MultiScanner: A Tool to Help Work the Malware Analysis QueueMay 19, 2015
Malware analysis can sometimes seem like an exercise in hurry-up-and-wait, as analysts run samples through a variety of tools and wait for output to be able to compare results. By running such tools in parallel, MultiScanner—a MITRE-developed CND tool recently released as open source on GitHub—produces a single report combining the results from each tool in the toolbox, thus enabling analysts to more efficiently manage the queue, while also improving the workflow among the entire team.
Malware Results Aggregator
MultiScanner takes one or more samples as input and, depending on the configuration of available tools, analyzes each file in turn using each tool. The results are collated to produce a human-readable JSON file easily consumed by other tools, such as ElasticSearch and custom scripts. (Note: native integration with different storage systems, such as ElasticSearch and MongoDB, is in the works.)
MultiScanner includes a default set of built-in tools, as well as hooks to external malware analysis tools that may require separate licenses. The default includes anti-virus (AVG 2014, Kaspersky 15, McAfee, and VirusTotal), file hashing (MD5/SHA256, ssdeep), metadata extraction (Exif, PEFile, TrID, Libmagic, Pdfinfo), detonation chambers (FireEye AX, Cuckoo Sandbox), and custom signature findings (Yara). If the application is not licensed, such as for FireEye or McAfee, that portion of MultiScanner will quietly "fail," skipping over these tool runs.
Malware Analysis Framework Setup
As an open source project, MultiScanner requires configuration and initialization to your own environment. The core framework is released under the Mozilla Public License, so you are free to modify it to suit your needs. If you develop a new module that is external to the core MultiScanner code, you can release it under a license of your choosing, should you want to do so. To generate the default configuration, after cloning the repository, just run
python MultiScanner.py init.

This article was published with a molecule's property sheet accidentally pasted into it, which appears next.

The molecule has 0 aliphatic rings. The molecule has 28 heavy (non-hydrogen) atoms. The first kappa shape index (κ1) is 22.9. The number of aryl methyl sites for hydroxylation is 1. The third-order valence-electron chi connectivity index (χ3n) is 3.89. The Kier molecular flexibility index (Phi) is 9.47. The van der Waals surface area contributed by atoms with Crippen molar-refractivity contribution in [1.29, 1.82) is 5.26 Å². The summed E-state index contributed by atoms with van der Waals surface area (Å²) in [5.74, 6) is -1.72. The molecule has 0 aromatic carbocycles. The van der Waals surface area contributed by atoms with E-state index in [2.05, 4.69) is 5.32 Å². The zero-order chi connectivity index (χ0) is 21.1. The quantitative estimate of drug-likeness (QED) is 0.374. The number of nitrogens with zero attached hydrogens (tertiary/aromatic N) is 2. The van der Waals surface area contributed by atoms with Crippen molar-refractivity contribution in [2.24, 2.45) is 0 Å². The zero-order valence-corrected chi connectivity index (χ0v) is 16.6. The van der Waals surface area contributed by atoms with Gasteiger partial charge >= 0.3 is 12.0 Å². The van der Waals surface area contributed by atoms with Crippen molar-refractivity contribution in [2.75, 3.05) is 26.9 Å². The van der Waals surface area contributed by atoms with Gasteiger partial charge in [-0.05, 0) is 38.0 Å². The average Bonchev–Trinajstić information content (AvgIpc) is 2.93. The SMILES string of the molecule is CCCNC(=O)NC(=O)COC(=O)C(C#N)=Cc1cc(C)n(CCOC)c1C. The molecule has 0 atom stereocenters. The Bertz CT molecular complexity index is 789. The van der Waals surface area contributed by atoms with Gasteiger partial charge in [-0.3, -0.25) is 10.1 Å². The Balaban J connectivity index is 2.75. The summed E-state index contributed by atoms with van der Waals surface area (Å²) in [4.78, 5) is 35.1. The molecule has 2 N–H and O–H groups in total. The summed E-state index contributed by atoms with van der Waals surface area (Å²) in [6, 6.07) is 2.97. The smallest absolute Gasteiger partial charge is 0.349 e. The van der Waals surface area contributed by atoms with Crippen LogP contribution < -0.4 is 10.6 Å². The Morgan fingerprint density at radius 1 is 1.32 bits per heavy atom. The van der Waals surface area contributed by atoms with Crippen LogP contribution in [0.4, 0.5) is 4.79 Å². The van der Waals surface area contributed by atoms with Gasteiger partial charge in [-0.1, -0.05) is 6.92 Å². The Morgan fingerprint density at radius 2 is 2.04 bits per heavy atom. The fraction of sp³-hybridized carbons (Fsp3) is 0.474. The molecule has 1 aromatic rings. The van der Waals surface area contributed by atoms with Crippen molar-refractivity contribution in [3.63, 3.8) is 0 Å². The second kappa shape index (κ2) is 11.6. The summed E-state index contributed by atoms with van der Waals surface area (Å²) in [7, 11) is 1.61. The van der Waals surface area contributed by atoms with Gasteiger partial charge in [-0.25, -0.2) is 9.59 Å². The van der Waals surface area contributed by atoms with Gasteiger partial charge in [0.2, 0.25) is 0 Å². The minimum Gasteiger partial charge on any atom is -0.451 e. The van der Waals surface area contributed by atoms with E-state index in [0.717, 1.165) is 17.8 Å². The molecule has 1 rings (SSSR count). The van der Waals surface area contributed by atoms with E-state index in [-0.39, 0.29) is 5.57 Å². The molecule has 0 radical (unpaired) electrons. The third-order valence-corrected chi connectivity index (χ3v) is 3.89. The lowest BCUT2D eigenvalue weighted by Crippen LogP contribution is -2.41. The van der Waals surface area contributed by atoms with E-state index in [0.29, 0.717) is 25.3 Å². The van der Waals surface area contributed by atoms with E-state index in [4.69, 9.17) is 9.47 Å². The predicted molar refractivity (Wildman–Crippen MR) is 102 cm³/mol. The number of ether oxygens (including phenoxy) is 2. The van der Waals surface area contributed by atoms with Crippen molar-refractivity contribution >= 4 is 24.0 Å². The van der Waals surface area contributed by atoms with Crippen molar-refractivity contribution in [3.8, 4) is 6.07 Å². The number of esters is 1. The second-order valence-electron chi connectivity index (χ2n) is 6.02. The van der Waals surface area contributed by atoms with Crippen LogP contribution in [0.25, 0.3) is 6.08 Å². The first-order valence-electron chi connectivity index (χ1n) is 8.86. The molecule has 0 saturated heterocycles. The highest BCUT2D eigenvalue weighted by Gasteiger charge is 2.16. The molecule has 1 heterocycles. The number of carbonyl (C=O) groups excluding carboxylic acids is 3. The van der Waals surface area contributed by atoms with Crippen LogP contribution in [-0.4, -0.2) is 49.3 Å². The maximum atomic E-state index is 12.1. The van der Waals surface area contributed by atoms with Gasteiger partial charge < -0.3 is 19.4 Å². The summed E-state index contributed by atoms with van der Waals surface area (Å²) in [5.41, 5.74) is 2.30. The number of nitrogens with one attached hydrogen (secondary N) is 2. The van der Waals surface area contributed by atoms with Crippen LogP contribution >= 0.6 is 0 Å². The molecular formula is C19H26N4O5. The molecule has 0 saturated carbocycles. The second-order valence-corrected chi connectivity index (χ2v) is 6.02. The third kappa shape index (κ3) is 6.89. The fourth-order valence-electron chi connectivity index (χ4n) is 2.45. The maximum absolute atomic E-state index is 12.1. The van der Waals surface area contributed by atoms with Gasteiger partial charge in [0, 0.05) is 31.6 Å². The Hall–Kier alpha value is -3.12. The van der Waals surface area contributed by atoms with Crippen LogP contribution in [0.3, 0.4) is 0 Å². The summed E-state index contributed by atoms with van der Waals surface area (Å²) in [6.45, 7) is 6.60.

MultiScanner can be used on a single server running either Windows or Linux. However, some tools only run on one platform or the other. For this reason, we recommend running MultiScanner primarily on a Linux host and setting up a separate Windows host (referred to as the analytic machine in the documentation) to execute some of the remaining modules. Secure Shell (SSH) is used to communicate with the Windows host, and the network share path must be identified in the configuration file. We use FreeSSHd on Windows to accomplish this connection. MultiScanner copies malware samples to the share, then runs the specified analytic tool on the Windows machine, with its resulting output pulled back for final processing and inclusion in the report.
The majority of modules included in MultiScanner are hooks to external applications. When configuring your version, be sure that anti-virus or similar applications do not interfere with or prevent the MultiScanner tools from accessing the malware samples. Here is a list of modules that are included and their respective configuration options.
Snippet of Results
Improving the Malware Analysis Workflow for Threat-Based Defense
One motivation for writing MultiScanner was to create a hands-off, parallel analysis environment that could handle one or more files of interest, so that malware analysts could better anticipate work "in the queue." The entire team can manage time and workload in a more efficient manner knowing that a multiplicity of results can be ready for consumption when an analyst is ready for an in-depth review.
The structured report produced by MultiScanner can simplify results correlation when used in conjunction with searchable tools such as Elasticsearch. The structured report also makes possible timely, actionable signatures for defense. Any JSON consumable tool or analysis framework could make use of the malware metadata produced by MultiScanner in order to streamline the triage process and improve the workflow.
We Want to Hear From You
MultiScanner is an open source project, and we welcome community contributions. If you are thinking of using or adapting it to your organization, we'd like to hear from you. We released MultiScanner to the community in order to provide a common framework to automate the malware analysis work queue and provide flexibility in using results into other frameworks and tools.